The NEON program has joined forces with the Environmental Data Initiative (EDI) to promote data accessibility and usability in the environmental sciences. The joint initiative will create tools, templates, and standards that will make it easier to synthesize data from the NEON program, the Long Term Ecological Research Network (LTER), and other networks and organizations. It also provides a place for individual researchers to publish derived data and to search and discover data sets submitted by other researchers. One of the primary goals of the joint initiative is to facilitate the creation of an inclusive and diverse community of environmental data providers and users.
The Environmental Data Initiative and FAIR Data
EDI was founded in 2016 as a collaborative initiative between the University of New Mexico and the University of Wisconsin. The project, which is funded by the National Science Foundation (NSF), grew out of over 30 years of data management experience in the LTER community. Now, they support and enable data curation and reuse for a broad community of ecological data providers and users, including but not limited to scientists funded by several NSF programs.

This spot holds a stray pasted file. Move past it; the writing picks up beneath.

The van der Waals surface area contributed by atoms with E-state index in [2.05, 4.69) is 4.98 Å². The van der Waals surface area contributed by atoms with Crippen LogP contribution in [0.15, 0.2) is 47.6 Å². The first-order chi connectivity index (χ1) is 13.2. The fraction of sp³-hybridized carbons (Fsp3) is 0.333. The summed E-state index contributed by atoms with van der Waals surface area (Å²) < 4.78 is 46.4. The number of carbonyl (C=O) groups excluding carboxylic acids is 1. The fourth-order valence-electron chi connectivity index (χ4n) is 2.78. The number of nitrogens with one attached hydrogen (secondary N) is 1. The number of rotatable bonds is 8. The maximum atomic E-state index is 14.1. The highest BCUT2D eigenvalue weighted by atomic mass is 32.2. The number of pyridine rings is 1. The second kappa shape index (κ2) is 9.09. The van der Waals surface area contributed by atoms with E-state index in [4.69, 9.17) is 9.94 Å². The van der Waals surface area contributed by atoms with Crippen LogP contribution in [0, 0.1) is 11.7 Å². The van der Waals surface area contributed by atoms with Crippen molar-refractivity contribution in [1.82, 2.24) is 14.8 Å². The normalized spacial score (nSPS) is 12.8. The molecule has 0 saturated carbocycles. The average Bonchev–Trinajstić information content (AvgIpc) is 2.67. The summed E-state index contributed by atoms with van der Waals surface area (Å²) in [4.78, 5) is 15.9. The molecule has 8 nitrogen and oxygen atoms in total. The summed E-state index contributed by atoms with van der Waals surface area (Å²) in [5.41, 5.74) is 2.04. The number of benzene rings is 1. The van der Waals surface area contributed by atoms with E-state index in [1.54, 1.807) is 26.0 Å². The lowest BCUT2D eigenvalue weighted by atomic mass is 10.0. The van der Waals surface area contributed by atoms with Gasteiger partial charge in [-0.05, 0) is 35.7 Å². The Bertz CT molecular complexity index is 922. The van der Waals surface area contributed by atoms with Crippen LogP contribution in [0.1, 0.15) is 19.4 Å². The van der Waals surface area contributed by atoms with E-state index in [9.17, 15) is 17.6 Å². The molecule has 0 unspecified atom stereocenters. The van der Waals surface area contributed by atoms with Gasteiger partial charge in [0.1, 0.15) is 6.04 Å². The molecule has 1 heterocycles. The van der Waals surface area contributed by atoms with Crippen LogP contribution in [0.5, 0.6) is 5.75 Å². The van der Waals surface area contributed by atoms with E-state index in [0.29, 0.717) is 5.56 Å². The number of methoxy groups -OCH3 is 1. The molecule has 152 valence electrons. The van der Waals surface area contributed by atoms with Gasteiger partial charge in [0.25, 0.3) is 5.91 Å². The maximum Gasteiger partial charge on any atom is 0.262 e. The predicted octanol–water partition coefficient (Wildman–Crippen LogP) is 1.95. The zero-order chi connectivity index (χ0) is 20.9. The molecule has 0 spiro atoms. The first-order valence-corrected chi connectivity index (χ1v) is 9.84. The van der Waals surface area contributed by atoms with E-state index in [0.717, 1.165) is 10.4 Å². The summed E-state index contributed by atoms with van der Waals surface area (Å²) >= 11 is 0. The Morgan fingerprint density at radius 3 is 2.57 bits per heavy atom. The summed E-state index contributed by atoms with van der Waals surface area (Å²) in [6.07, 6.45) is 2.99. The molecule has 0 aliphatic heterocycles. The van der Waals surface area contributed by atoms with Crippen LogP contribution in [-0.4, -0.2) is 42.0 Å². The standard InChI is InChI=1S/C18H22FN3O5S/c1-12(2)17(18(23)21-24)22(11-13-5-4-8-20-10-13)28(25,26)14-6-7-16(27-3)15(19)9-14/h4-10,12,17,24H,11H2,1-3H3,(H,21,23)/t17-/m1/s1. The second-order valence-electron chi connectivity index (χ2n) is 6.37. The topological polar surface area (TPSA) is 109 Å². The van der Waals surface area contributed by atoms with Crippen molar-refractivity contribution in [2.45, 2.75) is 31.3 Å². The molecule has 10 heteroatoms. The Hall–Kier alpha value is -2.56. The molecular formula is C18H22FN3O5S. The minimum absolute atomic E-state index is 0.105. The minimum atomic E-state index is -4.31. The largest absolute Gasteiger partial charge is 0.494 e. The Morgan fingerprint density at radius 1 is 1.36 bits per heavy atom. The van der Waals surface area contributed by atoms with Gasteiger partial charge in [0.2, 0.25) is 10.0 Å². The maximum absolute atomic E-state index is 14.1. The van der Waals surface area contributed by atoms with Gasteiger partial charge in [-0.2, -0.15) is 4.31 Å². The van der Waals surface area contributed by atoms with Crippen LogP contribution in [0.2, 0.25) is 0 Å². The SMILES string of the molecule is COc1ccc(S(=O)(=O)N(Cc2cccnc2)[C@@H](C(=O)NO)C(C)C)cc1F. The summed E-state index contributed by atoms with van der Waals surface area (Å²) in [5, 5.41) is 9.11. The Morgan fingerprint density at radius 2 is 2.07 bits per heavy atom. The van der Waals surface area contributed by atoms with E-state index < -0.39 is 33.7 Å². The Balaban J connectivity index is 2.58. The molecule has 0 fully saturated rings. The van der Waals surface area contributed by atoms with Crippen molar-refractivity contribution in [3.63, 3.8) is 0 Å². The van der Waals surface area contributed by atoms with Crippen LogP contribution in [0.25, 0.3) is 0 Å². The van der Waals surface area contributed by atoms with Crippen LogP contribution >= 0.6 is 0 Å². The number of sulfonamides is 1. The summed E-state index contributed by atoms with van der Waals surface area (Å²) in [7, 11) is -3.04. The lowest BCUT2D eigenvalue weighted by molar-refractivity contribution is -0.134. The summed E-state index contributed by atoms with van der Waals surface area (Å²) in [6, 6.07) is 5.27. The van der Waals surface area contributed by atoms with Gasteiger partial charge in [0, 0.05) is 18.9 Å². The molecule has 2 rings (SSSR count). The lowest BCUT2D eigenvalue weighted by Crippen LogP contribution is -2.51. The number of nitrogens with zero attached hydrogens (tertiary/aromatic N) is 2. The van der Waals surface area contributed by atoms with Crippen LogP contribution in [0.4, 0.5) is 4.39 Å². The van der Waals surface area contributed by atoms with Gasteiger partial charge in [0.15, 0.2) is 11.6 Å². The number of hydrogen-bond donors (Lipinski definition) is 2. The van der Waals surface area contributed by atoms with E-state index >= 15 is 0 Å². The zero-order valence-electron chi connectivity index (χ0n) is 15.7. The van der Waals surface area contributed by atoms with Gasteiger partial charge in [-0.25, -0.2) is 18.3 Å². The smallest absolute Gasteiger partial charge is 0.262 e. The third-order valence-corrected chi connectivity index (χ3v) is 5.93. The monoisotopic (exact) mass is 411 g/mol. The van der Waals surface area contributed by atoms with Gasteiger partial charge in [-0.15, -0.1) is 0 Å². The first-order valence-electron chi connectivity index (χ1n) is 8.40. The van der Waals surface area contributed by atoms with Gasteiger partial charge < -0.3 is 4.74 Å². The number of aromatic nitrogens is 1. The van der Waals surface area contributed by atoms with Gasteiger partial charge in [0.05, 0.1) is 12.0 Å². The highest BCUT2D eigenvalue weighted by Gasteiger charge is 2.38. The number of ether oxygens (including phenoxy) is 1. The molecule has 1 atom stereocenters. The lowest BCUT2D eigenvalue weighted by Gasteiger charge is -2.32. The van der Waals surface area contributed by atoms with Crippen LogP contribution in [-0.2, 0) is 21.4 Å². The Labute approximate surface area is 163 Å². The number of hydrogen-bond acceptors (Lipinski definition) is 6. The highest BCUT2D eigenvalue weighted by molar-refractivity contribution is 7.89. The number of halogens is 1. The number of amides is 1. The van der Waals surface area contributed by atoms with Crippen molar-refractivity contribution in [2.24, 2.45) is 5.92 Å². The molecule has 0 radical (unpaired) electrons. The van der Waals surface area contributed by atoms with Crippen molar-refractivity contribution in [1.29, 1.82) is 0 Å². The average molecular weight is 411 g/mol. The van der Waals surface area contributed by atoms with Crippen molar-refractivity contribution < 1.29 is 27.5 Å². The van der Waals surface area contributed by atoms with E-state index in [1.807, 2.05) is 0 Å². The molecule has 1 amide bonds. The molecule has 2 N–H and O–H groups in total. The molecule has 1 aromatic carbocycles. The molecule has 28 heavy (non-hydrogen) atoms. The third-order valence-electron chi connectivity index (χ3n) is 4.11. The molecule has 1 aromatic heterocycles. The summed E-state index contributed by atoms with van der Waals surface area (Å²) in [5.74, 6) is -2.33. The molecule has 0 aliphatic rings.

EDI brings together data scientists, environmental researchers, and software developers to develop standards and software tools to enable FAIR data, as outlined by the GO FAIR initiative. GO FAIR seeks to make scientific data more open and inclusive for individuals and organizations. The FAIR principles are:
- Findable: Data and metadata should be easy for both humans and computers to find to enable discovery.
- Accessible: Data and metadata should be easy to access using free and open communication protocols.
- Interoperable: Data and metadata use standardized formats and language to enable data from different researchers and databases to be integrated and analyzed together.
- Reusable: Data should be clearly described in the metadata (including provenance and other relevant attributes) and meet domain-relevant community standards to enable replication and reuse.
EDI operates a secure data repository for data and metadata derived from publicly funded research. Participating organizations and individual researchers add ecological data and metadata to the repository, where it can be discovered and used by other researchers. They work closely with the LTER, NEON, DataONE and other organizations to promote data interoperability between networks and provide training and support for individual data contributors and users. Data in the EDI repository may be discovered and accessed through the EDI, DataONE or Google dataset search portals.
EDI and the NEON Program